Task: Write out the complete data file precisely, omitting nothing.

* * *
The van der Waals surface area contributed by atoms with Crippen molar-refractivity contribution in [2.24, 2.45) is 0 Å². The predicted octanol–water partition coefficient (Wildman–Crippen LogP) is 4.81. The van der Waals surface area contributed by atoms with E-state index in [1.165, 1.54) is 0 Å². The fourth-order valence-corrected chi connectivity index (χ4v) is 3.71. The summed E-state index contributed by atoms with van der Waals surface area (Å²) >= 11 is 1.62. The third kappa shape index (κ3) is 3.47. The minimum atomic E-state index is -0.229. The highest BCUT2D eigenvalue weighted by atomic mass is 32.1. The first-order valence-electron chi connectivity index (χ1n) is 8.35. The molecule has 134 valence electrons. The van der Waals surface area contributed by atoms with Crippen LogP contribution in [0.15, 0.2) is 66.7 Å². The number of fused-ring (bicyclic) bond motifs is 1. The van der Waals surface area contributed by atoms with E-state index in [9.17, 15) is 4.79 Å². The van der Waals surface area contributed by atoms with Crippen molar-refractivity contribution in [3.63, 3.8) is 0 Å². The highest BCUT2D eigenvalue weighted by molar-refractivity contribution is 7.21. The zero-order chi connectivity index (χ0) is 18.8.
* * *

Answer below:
The van der Waals surface area contributed by atoms with Crippen molar-refractivity contribution in [2.24, 2.45) is 0 Å². The predicted octanol–water partition coefficient (Wildman–Crippen LogP) is 4.81. The van der Waals surface area contributed by atoms with E-state index in [1.165, 1.54) is 0 Å². The fourth-order valence-corrected chi connectivity index (χ4v) is 3.71. The summed E-state index contributed by atoms with van der Waals surface area (Å²) >= 11 is 1.62. The third kappa shape index (κ3) is 3.47. The minimum atomic E-state index is -0.229. The highest BCUT2D eigenvalue weighted by atomic mass is 32.1. The first-order valence-electron chi connectivity index (χ1n) is 8.35. The molecule has 134 valence electrons. The van der Waals surface area contributed by atoms with Crippen LogP contribution in [0.15, 0.2) is 66.7 Å². The number of fused-ring (bicyclic) bond motifs is 1. The van der Waals surface area contributed by atoms with E-state index in [9.17, 15) is 4.79 Å². The van der Waals surface area contributed by atoms with Crippen molar-refractivity contribution in [3.63, 3.8) is 0 Å². The highest BCUT2D eigenvalue weighted by molar-refractivity contribution is 7.21. The zero-order chi connectivity index (χ0) is 18.8.